Sunday, September 14, 2008

Thyroid Issues and Shelties

The mom is still concerned about my scratching. It has subsided a lot but in the last two weeks I have been shedding like crazy and when the dad gave me a bath yesterday (eeeeekkkkk water!!!!) he said he could actually see my pink skin!!!!! Something he had never seen before because my fur has always been so thick. Now it could be that I have just shed out my puppy fluff and I am starting to get ready for my winter coat but the mom is still worried, so we are off to see Dr Boyer tomorrow just to make sure it is not anything else.

Mom has also been doing some reading and came across quite a lot of information about Shelties and thyroid problems. She found this on the Illinois Sheltie Rescue Website and thought others might like to read it and just keep the information tucked away for future reference.

Help.....My Sheltie is scratching and itchy all over.

Help.....My Sheltie keeps gaining weight

Help...... My sheltie has terrible allergies

Help........My Sheltie has constant ear infections

Help.......My Shelties skin and coat look awful

If any of these sound familiar, your Sheltie may have "Hypothyroidism".......or "Low Thyroid". It is one of the most common ailments in this breed, yet is goes undiagnosed MOST of the time.........

A low thyroid Sheltie may display some or all of these symptoms:

  • Overweight! Weight gain or the inability to lose weight.....ravenous appetite, acts starving all the time. A sheltie who is overweight and normal diet and exercise don't help.....should be checked for low thyroid.

  • Skin problems. Dry, itchy, flakey skin. The Sheltie will scratch and chew at his skin. Often diagnosed as an allergy. Mild cases can just involve itchy irritated skin. The more severe cases often have infected, open sores. These dogs often smell bad because of the infection in the skin, or the resulting yeast infection in the skin from Antibiotic use. Unlike DM........thyroid hair loss is most often on the trunk of the body.....not just the feet or tail. Thyroid tests should be run on any Sheltie with skin problems.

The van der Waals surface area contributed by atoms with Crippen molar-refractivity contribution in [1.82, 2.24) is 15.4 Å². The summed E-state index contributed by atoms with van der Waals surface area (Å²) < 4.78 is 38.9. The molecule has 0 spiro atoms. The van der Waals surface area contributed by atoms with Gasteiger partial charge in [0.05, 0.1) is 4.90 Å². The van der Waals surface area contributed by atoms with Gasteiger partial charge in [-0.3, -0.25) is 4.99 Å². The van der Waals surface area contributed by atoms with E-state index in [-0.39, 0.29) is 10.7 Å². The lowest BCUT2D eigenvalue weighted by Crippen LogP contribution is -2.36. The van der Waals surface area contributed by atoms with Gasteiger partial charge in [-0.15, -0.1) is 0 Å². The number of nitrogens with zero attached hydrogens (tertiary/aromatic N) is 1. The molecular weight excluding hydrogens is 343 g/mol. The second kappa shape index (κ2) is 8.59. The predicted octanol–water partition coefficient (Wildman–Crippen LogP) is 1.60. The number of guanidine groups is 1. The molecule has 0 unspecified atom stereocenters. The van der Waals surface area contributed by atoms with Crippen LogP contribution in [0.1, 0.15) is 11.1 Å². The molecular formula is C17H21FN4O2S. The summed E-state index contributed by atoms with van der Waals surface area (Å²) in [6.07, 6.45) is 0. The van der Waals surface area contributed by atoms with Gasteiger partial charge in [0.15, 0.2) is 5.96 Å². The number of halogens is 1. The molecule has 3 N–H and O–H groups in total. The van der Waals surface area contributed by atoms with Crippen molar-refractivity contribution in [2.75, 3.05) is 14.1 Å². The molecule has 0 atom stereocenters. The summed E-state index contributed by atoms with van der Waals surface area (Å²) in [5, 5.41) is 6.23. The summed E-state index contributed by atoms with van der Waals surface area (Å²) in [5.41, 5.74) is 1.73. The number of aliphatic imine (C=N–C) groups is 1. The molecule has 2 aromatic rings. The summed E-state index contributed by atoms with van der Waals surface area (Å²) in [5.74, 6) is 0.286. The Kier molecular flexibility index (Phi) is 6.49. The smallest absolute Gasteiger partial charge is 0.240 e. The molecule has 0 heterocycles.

• Ear infections. Either bacteria or yeast based. Ongoing or occasional. The lower the thyroid the more chronic the ear infections become. If a Sheltie has gone too long with low thyroid, the ears can thicken and become deformed from constant infection. (Often called Cauliflower Ear) Any ear infection in a Sheltie should be accompanied by a thyroid test. When we have a dog come in with an ear infection, the thyroid is the first thing we check.

  • Puppies that are the same size as their littermates but weigh considerably more are the ones that have a thyroid problem in later years. I know this is not scientific.......but this is what we see.

  • Coat problems .... Low Thyroid shelties just don't have healthy looking coats. It can vary from thin, short, sparse, fuzzy, and often downy soft fur. In all cases, a low thyroid Sheltie just does not have a nice thick, long coat.

  • Runny eye or eyes. A clear watery discharge coming from the eye. It is often misdiagnosed as a blocked tear duct. (note: a yellow or green discharge from the eye is not low thyroid and should be looked at by your Vet)

  • Cholesterol deposits (foggy spots) on one or both eyes.

  • High cholesterol blood test results

Of course there are always other causes of all of these symptoms, but low thyroid needs to be ruled out.

Our group alone places 100-200 shelties per year. I would easily say that about a third of them are low thyroid. It is so common that we can now just look at a group of shelties and pick out the ones with low thyroid.